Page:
While everyone is appalled at the kidnapping of the schoolgirls in Nigeria, and we should all desire to do everything possible to see them freed, there are other motives at work here. The US wants to ensure its position in Africa cannot be compromised, so all of the blunders and abuses of nations like Nigeria will not be seriously challenged. If the US sends forces to help free the girls, just understand that our interests in Nigeria run deeper than humanitarianism.

The US picks and chooses which nations are to be criticized and which ones are not. We need a friendly Nigeria and Saudi Arabia, so we do not criticize their abuses. If a nation like Iran, Russia, or Venezuela does something out of sync with American policy interests, then it immediately becomes a gross violation of international law and human rights. Nigeria is not a unique case. /but, it does reveal the stark reality of just how flawed American policy perceptions are. If America sends troops or material anywhere, just know that an ulterior motive always rests within range of discovery.

11 COMMENTS

  1. ‘US’ is our gov’t. Our gov’t is acting on that which a majority of citizens have interest in right now, and that is to save those girls.

    Why would you draw any conclusions beyond this and to scorn your own nation’s government?
    Why? Ratings, selling papers, and selling advertising with irresponsible “reporting.”

    Your work here is the type of impulsive “reporting” that is rampant in the US media these days. You suggest to know something that the rest of us do not. You offer this under an appearance of some media scoop. Guess what? You are not some “oracle” of political matters. You know nothing more than the rest of us do. We are not dumb.

    We know our US gov’t was in this country -and others- long before these girls were kidnapped. We know our gov’t is working within foreign affairs around the globe.
    We know there are many differing motivations for this.

    If you and any one of us do not like what our government is doing, then do something about that beyond irresponsible and sensationalist “reporting.”

    Your views here -as you and so many other “news” reports work to sell us on them- only breeds more scorn, skepticism, pessimism, and paranoia from US citizens and of our own government.
    This onslaught of speculatory sensationalistic journalism leads citizen-readers toward feeling helpless and then toward becoming apathetic in shaping our own democracy.

    Also, your “reporting” here would tell readers outside this country to be suspicious of the US-your own nation of citizenship. Is this in our nation good interests? No.

    If you want a real story as some kind of true “inside scoop” it must be done from a boots-on-the-ground journalistic approach or through good-source-based writing, not speculation.

    I reiterate: If you or any one of us do not like what our government is doing in foreign affairs, then work in an effort to change things.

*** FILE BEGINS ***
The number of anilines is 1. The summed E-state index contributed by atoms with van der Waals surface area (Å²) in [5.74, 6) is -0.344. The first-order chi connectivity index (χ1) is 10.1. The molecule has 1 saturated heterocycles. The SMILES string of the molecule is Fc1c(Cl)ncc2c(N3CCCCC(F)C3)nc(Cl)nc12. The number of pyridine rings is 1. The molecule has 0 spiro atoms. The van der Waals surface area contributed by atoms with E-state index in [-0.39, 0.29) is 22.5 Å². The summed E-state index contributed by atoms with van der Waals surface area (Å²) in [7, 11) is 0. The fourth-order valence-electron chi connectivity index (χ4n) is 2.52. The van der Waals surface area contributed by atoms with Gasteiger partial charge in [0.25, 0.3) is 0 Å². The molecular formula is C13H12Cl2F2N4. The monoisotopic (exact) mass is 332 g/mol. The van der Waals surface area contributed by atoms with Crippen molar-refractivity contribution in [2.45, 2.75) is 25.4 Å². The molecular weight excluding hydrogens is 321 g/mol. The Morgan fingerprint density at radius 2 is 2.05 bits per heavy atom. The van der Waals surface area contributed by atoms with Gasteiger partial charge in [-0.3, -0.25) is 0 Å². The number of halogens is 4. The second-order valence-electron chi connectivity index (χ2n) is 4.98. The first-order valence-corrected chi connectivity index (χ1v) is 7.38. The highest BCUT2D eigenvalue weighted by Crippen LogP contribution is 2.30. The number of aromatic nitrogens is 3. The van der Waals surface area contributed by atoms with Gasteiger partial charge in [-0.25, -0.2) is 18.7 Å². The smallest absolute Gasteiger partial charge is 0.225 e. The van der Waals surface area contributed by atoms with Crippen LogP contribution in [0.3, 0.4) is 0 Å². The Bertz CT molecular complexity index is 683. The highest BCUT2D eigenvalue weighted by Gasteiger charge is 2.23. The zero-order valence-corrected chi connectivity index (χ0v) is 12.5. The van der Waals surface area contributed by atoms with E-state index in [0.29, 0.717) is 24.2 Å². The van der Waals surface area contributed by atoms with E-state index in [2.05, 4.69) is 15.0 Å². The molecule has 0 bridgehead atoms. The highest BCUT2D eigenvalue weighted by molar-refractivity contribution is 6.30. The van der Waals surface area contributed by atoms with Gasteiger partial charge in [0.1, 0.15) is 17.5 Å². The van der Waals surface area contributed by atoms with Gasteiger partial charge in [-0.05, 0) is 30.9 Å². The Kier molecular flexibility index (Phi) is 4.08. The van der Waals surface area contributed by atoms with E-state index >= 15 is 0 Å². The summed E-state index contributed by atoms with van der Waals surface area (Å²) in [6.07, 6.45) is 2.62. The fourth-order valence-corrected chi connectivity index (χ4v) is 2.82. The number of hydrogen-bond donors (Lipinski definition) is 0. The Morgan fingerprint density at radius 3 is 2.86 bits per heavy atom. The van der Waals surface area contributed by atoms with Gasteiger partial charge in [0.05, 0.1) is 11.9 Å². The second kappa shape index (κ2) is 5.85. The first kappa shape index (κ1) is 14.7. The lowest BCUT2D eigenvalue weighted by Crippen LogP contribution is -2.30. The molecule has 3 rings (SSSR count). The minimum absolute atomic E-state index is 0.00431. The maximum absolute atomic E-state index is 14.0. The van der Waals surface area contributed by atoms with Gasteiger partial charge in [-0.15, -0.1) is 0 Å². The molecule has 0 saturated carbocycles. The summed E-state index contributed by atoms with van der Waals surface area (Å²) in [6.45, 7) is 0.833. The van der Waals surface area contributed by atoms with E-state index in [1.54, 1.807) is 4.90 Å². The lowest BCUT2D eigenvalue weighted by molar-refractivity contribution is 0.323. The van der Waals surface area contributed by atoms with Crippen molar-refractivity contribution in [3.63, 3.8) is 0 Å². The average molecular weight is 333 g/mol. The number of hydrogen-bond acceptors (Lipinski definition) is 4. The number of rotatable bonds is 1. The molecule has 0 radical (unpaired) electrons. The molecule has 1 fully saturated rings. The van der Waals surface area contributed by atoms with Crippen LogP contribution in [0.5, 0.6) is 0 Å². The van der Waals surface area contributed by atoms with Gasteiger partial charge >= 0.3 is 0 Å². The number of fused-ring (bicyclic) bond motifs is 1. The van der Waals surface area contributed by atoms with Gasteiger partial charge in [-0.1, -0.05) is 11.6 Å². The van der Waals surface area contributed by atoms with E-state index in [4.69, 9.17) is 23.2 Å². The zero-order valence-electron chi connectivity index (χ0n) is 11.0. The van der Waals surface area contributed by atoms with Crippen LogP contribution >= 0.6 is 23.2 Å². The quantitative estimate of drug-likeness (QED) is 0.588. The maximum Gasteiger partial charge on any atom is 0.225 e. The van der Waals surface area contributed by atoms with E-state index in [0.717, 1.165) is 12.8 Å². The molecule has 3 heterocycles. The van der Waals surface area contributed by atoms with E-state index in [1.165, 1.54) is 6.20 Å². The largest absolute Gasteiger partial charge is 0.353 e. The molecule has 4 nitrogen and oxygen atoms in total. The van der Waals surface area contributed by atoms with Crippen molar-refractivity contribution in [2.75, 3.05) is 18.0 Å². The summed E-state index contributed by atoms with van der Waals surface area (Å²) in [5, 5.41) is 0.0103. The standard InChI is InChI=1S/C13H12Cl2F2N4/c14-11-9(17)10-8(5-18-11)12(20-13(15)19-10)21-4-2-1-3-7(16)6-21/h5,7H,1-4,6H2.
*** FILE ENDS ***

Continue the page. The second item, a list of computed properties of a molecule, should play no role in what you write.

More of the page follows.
Right now, US citizens want the girls back.

    • Where do I start here? First of all, if you think I wrote this article out of desire for ratings, clearly you are unfamiliar with the way a site like ours operates. Secondly, there is nothing I have written in the article that is not public knowledge. I didn’t state anything here that is not verified. I am not merely speculating on what our actions have been, which in turn gives insight into intention.

      Of course we care about the fate of those girls, and I never indicated otherwise. The American People care deeply, yet you fail to understand the central premise to foreign policy. All nations have self-interests. While the act of freeing the girls may not be a direct result of a foreign policy decision by the US, the fact is we do have a geopolitical interest in Nigeria and that fact is we have been supporting the current status-quo in the nation. Nigeria is an important ally for American interests in Africa, and it would not be wise to see Nigeria torn and humiliated by acts of groups like Boko Haram.

      Incidents of violence and mayhem occur across many wartorn African states. How many violent kidnappings, murders, rapes, pillaging and so on occur in the Congo? Thousands, millions? How many of us are willing to send in Seal Team Six to stop the violence, very few comparatively. For whatever reason, our policy makers do not consider them as important. What I am pointing out is that we have double standards in regards to foreign policy decisions. So we will rescue the girls, great. What happens when Seal Team Six leaves? What of the rest of Nigeria? What of other schools? Should Seal Team Six go in with intention of only rescuing the girls, or should it also try and destroy Boko Haram? This of course would change the nature of said intervention.

      Your notion that somehow the US government serves the opinion of its people, especially in aspects of foreign policy, is very interesting. I suppose then that Pentagon really listened to the people who desired to get out of Vietnam, or those who said not to invade Iraq, or those said not to get involved in Libya and who are not saying to stay out of Syria? American policy makers do not always follow the directives of popular opinion, and in many ways act contrary to it. Most Americans are not in favor of maintaining a global empire of bases and military presences in every corner of the globe. And conservatives wonder why government is so big?